• Safety: this pillar provided for increased responsibilities for the European Aviation Safety Agency (EASA) to ensure that common safety rules are applied across the EU.
  • Technology: focused on the SESAR project, which is working to provide a new generation Europe-wide ATM system.
  • Airport capacity: the objective was to improve airports’ capacity, in particular through the establishment of an Airport Observatory.

Achievements

The Commission’s 2011 report on the implementation of the SES legislation recognised that a lot had been done to implement the first package and that the basic SES II architecture had been set up according to time schedule.

However, it also highlighted that priority had to be given to those actions that would make the biggest contribution to performance and which remained pending, notably the performance scheme, the FABs and the deployment of the SESAR project. 2012 was expected to be a pivotal year for the implementation of the SES.

Criticism and way forward

Speaking at a high-level conference, “Single European Sky: time for action” in October 2012, Commission Vice-President Siim Kallas, responsible for transport, was very critical of the pace of implementation. Of particular concern was the poor achievement and delays affecting both performance targets and FABs.

In this respect, the Commissioner commented that large countries such as France, Germany and the UK, had not met expectations in terms of performance targets.

So far, nine FABs have been established. However, they are not yet operational, due to lack of full compliance with the legal requirements.

Concerning the way forward, Kallas declared that the Commission intended to use all legal means available (e.g. infringement procedures) to ensure that the necessary progress is made. He also announced that the Commission has plans to make new proposals. On one hand, in spring 2013, an “SES 2+” package would help to strengthen and complement the existing framework. On the other, it will table proposals on governance and financing of the SESAR project.

Some reactions from stakeholders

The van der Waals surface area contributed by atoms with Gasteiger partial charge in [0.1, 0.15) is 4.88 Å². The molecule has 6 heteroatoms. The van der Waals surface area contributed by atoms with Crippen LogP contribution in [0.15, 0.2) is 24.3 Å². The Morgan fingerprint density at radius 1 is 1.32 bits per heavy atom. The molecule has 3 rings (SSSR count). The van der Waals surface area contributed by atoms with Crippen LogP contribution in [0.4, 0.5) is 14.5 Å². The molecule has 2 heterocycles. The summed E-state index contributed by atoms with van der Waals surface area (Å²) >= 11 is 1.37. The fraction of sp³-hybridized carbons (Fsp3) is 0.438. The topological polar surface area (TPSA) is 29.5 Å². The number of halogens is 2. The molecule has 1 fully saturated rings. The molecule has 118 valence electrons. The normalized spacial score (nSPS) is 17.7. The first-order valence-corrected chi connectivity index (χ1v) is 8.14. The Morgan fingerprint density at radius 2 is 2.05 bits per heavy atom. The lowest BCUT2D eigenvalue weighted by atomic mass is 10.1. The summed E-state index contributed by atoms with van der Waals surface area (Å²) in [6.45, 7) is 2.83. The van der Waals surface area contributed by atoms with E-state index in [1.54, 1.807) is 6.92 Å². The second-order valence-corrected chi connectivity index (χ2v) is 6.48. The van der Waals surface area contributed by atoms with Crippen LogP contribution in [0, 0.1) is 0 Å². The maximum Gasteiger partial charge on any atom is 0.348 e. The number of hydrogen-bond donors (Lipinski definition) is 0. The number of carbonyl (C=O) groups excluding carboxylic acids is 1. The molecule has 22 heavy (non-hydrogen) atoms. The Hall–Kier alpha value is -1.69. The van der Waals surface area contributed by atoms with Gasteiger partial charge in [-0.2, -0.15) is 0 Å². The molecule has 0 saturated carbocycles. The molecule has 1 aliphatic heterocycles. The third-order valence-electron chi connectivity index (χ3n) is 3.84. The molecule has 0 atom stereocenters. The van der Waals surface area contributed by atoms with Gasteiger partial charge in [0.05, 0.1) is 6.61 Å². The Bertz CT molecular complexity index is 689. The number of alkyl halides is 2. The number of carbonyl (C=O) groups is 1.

The Association of European Airlines (AEA) welcomed the announcements made by Vice-President Kallas to launch infringement procedures against Member States for non compliance, and urged the Commission to put more emphasis on enforcement.The International Air Transport Association (IATA) reacted positively to the Commission setting the delivery of the SES as Europe’s top aviation priority. It pointed out that the extra costs derived from fragmented airspace cannot be afforded by airlines and passengers, especially in difficult economic times. It recalled that aviation in Europe is a key economic catalyst.

In a resolution from October 2012, the European Parliament (EP) underlined the need to push ahead with the implementation of the SES and recalled the substantial economic benefits that it was expected to bring. The EP asked the Commission to put pressure on those Member States which fail to comply with their obligations, including through sanctions.

It also asked the Commission to report back on implementation of SES legislation by March 2013, to propose a strategy to accelerate the implementation of FABs and to switch to a top-down approach in order to ensure that the objectives of SES II are achieved. The EP also requested that Member States find the necessary funding for the completion of the SES and invited all actors to increase their public communication efforts on the social and environmental benefits of the SES project.

(pdf version of this document)

Map of the Functional Airspace Blocks (FABs)
Map of the Functional Airspace Blocks (FABs)